1936 N. Centennial

1936 N. Centennial - cdelsig - dscf1813-12.jpg
1936 N. Centennial - cdelsig - dscf1825-13.jpg1936 N. Centennial - cdelsig - dscf1827-14.jpg1936 N. Centennial - cdelsig - dscf1835-15.jpg1936 N. Centennial - cdelsig - dscf1836-16.jpg1936 N. Centennial - cdelsig - dscf1839-17.jpg1936 N. Centennial - cdelsig - dscf1841-18.jpg1936 N. Centennial - cdelsig - dscf1842-19.jpg1936 N. Centennial - cdelsig - dscf1843-20.jpg1936 N. Centennial - cdelsig - dscf1821-21.jpg
Member Since:
August 9, 2012
Junior Member

INFORMATION

Recently purchased REO foreclosure.* Bank foreclosed in August '11 and there was a cracked pipe at the sump which was fixed prior to December '11.* I bought the house officially June 31.* Mold throughout.* Shoddy remodel going on when it was foreclosed on.

I decided that whoever put the drywall up (75% of the house was newly drywalled, but not yet mudded) had no clue how to hang drywall, or what a "code" was.* As I was taking down the drywall (1. mold; 2. not fixable workmanship...better to tear it down to studs and redo), I began to get a sense of someone not exactly know what he was doing.* Major code violations with the electrical work (open junction boxes hidden in the walls; exposed wires hidden in walls (separated 180 degrees from each other, but still), original armored cable left in place and new wiring run (poorly in some areas, pretty good looking in others), etc.).* I noticed it and all I've done is read a book about it.*

The floor is sound, but I will have to put in a floor jack pole to bolster the manufactured wood support beam that was put in place of a removed load bearing wall (center is 2" lower than either end).* Other than that, the structure seems fairly sound.* It will need a new roof in a year or 3 (obviously hoping for the 3-year length).* It also will be getting a new septic system (tank and all).* Other than the septic system, I'm planning on doing all the work myself.* I will be running water supply, gas supply, ducting, electrical, phone, cable, and data throughout the entire house (all plumbing and gas fixtures are on the first floor, so I can do the vast majority of work in the basement), and insulating it (the second floor had a mixture of new and old insulation; the old insulation was worthless and crumbled in hand very easily and there was mold present; the new insulation was not installed in such a way that there was adequate air flow through the attic, leading to mold underneath the roof sheathing, and on top of the insulation; the first floor had no insulation).* I won't be replacing the siding yet, and the garage roof will be a Spring project.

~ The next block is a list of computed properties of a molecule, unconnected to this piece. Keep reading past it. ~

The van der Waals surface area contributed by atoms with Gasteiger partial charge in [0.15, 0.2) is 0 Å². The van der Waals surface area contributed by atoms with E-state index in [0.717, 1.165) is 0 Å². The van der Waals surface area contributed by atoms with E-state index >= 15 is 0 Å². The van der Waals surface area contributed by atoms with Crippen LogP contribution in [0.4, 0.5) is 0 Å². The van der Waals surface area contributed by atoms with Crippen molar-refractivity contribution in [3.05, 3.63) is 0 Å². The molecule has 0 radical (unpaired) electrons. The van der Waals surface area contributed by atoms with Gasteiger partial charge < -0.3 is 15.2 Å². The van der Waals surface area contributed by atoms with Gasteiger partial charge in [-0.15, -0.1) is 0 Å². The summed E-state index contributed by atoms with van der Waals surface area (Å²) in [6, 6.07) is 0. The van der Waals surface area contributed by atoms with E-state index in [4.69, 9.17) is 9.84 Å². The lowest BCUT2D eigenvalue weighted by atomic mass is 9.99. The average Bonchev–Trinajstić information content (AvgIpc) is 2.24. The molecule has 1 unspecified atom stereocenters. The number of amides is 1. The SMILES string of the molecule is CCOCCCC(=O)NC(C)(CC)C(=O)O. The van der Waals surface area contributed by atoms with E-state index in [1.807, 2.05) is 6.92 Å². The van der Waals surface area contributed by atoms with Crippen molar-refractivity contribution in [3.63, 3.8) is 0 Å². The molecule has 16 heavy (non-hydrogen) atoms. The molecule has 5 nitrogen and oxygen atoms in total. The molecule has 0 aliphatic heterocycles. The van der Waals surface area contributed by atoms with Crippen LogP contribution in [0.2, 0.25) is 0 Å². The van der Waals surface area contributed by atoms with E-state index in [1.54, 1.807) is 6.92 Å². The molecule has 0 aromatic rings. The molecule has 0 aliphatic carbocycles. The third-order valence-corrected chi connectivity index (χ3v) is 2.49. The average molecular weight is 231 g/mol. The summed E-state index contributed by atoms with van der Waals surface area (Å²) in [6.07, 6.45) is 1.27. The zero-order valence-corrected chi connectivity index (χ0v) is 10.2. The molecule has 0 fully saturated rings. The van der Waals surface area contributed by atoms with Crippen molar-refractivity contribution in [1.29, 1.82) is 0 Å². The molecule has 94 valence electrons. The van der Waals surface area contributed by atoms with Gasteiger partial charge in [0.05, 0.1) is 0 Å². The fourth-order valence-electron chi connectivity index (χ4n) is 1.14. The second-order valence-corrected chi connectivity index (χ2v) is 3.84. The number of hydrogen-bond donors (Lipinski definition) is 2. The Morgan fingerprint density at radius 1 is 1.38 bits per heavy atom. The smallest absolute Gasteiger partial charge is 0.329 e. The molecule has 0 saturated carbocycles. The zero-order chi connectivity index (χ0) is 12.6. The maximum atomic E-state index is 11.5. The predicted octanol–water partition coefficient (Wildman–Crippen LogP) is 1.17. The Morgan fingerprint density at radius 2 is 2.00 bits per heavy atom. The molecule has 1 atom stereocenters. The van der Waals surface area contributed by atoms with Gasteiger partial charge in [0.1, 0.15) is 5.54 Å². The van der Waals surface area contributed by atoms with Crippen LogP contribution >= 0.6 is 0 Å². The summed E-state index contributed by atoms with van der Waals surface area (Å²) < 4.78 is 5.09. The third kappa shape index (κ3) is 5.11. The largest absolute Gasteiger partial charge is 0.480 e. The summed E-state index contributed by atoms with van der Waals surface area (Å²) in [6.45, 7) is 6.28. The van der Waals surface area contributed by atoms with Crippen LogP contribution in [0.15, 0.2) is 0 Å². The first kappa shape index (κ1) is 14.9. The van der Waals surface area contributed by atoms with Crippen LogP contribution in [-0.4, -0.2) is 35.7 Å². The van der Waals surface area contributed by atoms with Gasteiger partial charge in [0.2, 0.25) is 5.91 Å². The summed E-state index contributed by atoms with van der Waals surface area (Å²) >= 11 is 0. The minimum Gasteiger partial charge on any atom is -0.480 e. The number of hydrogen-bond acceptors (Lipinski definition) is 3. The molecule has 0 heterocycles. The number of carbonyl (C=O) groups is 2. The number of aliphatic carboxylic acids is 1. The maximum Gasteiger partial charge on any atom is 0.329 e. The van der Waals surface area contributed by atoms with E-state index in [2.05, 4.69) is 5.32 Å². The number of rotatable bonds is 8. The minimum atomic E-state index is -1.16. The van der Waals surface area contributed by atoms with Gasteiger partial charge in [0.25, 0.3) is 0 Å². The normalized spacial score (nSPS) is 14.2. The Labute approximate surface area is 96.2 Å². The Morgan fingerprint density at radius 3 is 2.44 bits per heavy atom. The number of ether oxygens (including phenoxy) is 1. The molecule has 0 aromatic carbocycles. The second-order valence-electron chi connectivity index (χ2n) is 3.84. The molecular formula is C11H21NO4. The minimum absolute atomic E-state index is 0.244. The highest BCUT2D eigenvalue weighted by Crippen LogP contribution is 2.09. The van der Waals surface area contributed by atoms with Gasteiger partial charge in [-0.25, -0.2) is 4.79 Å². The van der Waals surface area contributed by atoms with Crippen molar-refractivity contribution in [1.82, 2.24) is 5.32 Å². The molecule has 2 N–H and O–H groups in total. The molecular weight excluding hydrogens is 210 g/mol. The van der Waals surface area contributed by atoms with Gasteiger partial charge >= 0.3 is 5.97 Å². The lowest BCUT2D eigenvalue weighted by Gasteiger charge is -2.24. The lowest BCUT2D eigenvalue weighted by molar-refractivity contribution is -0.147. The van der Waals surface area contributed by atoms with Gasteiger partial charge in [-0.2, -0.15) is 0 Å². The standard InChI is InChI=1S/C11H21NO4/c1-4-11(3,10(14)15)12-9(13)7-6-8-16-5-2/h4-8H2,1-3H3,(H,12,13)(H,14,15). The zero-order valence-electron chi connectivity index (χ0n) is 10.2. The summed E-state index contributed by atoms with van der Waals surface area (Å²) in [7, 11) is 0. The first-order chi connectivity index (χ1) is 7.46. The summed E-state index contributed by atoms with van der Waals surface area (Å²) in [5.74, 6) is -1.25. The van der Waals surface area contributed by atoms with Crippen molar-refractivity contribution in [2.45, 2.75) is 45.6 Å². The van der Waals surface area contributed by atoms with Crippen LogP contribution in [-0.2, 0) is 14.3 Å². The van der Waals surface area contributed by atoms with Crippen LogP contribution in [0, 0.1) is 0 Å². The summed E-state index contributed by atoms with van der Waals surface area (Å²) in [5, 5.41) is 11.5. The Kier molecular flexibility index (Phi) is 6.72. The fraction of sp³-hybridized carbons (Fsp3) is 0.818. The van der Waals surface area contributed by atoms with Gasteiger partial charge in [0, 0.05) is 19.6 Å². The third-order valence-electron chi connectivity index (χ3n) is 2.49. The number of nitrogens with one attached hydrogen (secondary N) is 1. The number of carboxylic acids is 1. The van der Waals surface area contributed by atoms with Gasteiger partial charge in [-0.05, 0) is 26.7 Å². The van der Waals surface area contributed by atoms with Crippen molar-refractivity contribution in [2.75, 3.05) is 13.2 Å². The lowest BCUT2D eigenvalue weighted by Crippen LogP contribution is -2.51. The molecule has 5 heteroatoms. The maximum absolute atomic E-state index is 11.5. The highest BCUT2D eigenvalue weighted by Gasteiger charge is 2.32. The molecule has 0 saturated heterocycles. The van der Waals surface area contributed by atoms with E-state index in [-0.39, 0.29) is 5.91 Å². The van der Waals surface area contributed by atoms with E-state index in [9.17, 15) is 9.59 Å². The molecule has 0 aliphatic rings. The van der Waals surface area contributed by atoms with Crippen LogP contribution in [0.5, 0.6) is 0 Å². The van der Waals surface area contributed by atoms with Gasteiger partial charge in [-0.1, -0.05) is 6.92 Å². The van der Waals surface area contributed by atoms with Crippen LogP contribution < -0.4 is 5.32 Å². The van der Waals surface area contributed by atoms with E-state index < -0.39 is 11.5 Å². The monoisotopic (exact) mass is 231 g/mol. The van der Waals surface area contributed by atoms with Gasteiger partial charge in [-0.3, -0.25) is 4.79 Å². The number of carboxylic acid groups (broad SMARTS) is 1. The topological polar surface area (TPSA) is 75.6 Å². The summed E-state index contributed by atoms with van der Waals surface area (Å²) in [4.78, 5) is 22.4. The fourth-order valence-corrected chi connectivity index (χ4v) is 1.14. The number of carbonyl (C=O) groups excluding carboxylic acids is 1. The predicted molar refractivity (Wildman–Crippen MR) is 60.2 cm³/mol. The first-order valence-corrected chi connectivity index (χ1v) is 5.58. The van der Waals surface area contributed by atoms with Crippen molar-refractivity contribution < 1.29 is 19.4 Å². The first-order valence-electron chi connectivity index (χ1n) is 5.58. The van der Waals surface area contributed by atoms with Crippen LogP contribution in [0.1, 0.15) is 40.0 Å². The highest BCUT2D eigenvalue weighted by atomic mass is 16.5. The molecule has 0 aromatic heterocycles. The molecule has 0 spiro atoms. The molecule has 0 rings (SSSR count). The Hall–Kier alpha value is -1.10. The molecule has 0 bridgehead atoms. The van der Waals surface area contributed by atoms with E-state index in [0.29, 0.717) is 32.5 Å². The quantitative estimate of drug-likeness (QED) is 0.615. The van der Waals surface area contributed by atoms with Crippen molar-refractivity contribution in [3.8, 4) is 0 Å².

I will add initial pictures and then more when I'm done tearing out, leading up to the finished pics.
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3 COMMENTS
Posted: 
August 22, 2012  •  11:38 PM
The house has been gutted and the mold has been treated once. I'm going to go through with bleach and scrub brush to get rid of anything I see. A few days later, I'll go back through with another mold control treatment. After that, it's game on!

But first, it's some basic basement work. You can see the project here:

http://www.houserepairtalk.com/projects/basement-7.html

I have to replace the breaker box as part of my overall whole-house electrical replacement. I'm replacing all the copper water with PEX. I'm going to add a couple shutoff valves to my gas line and treating the surface rust on the pipe and re-covering it with a protective coating. The crawl space may be another project.
 
Posted: 
November 29, 2012  •  03:56 PM
HI, I installed a Panasonic fan in the basement bathroom for musty smell control in my 1920 Pacific NW home. It runs constantly, very quiet, speeds up when the sensory is trip by someone entering. I believe it was the solution to help control mold as well. Ventilation, to remove moisture, musty smell and keep the air moving.
Good luck!
 
Posted: 
January 11, 2013  •  03:50 PM
Thanks, beyou!

The house had mold in because it had a cracked sump pipe at some point in the 7 months it was closed up. The bank had it fixed, but didn't air the place out to get rid of the humidity. That mold was nothing more than physical removal, and it's not been an issue. There were roof issues that have also been addressed and, for the most part, have been fixed. I'll be re-roofing the house this year, at some point between March and November, and that will take care of everything. A dehumidifier fixed all the humidity issues I had within days.

Great tip, though!
 
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